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Open hardware quad-core ARM SBC hits Kickstarter

Apr 13, 2013  |  Rick Lehrbaum
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A project to build a compact, low cost, open-hardware SBC (single board computer) has turned to Kickstarter for funding its way to production. The 110×85 mm UDOO board runs Linux or Android on an ARM i.MX6 Freescale applications processor, and also has a built-in Arduino Due-compatible subsystem.

The team says it’s been developing the board for more than a year, and prototypes are already running. In just a few days, the project’s Kickstarter page has logged pledges in excess of $67,000, substantially beating its funding goal of $27,000.



UDOO SBC

One particularly unique feature of the UDOO board is that in addition its dual- or quad-core Freescale i.MX6 SOC (system-on-chip), it also integrates an Arduino Due-compatible subsystem based on an Atmel SAM3X8E ARM Cortex-M3 SOC. Through this dual-SOC architecture, Linux or Android will be able to run on the high-end i.MX6 SOC while the low-end Atmel SOC manages the board’s Arduino-compatible I/O expansion bus.



UDOO with an Arduino shield (installed) and Arduino sensors

Key features of the UDOO SBC, according to the team, include:

  • Primary SOC — Dual- or quad-core Freescale i.MX6 ARM Cortex-A9, clocked at 1GHz
  • Integrated graphics — each ARM Cortex-A9 processor provides 3 graphics accelerators for 2D, OpenGL ES2.0 3D and OpenVG
  • Secondary SOC — Atmel SAM3X8E ARM Cortex-M3 (pdf file) SOC
  • 1GB DDR3 RAM
  • MicroSD socket (boot device)
  • Video out — HDMI and LVDS
  • Touch interface — I2C signals
  • Analog audio in/out
  • Gigabit Ethernet
  • WiFi Module
  • 1x USB and 1x USB OTG; 2x USB type A
  • SATA (only on quad-core version)
  • Camera interface
  • Expansion bus:
    • 54-pin Arduino R3 1.0-compabile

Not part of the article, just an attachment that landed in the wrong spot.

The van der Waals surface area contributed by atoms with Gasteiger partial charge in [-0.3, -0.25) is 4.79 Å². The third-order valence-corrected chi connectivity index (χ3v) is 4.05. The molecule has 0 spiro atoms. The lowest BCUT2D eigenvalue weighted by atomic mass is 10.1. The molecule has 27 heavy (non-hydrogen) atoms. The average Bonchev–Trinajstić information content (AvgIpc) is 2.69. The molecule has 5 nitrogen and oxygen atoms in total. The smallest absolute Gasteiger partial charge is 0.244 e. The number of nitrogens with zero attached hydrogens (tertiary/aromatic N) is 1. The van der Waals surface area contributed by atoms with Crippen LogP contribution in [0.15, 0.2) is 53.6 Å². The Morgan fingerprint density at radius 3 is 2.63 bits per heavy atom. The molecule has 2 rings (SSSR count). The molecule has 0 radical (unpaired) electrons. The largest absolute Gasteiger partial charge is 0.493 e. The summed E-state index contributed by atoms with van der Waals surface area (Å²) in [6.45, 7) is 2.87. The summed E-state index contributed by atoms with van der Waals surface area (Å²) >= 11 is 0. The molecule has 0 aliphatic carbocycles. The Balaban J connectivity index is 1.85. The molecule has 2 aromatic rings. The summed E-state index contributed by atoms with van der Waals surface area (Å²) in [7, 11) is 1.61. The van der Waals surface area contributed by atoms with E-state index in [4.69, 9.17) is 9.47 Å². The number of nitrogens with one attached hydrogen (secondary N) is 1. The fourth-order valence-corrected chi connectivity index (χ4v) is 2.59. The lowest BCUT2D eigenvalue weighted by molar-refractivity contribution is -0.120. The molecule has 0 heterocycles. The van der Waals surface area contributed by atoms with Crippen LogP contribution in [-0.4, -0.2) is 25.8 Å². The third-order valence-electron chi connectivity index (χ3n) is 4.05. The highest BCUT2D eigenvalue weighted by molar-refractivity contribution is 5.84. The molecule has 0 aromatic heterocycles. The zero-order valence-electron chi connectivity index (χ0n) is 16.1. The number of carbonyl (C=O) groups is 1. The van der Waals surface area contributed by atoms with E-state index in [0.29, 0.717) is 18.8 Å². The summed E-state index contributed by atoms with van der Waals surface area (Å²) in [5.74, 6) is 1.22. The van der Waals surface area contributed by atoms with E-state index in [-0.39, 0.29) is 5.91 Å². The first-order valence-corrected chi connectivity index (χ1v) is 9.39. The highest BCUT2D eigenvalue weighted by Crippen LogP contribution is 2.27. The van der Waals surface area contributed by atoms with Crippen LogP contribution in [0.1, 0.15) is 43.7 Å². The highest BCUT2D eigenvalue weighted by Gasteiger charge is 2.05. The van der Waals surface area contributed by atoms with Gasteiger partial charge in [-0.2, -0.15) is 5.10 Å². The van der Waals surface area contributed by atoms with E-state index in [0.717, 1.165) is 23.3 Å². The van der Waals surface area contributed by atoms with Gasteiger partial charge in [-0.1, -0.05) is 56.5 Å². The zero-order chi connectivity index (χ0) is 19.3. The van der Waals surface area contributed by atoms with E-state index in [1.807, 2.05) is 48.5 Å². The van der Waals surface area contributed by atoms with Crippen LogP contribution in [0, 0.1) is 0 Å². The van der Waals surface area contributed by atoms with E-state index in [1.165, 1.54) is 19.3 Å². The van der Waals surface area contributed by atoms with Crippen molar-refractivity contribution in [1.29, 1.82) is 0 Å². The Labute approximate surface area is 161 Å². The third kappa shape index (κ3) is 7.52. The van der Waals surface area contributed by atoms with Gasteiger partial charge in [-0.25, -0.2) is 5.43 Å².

• Provides digital I/O and analog input
  • Dimensions — 110 x 85 mm (4.33 x 3.4 in.)
  • Power — 5-12V



Freescale i.MX6 Cortex-A9 block diagram
(click image to enlarge)

As an open-hardware project, UDOO’s schematics, licensed under a Creative Commons Attribution Share-Alike license, will be available for download from the UDOO website when the board reaches production, according to the team.

The team reports UDOO’s ARM Linux OS is based on Linaro 11.10, at the moment. The board’s Android OS, currently at v4.0.4 (ICS), is said to provide “all the features of an Android device.” Updated OS versions will available when the board reaches production. Additionally, the standard Arduino IDE can be used for building and uploading “sketches” to the SBC’s onboard Arduino-compatible subsystem, without requiring added external cables.

The UDOO project has been conducted in partnership with SECO, a well-known manufacturer of small form-factor SBCs and COMs (computer on modules) based in Italy.

Those pledging $99 or more will receive dual-core UDOO boards; and pledges of $159 and upwards get quad-core versions, assuming the project follows through on its plan. According to the project’s Kickstarter page, production boards will be sold for $129 and up, and they’re expected to start shipping in September.

The project’s kickstarter video appears below.




 

For further details, visit the project’s Kickstarter page, here.
 

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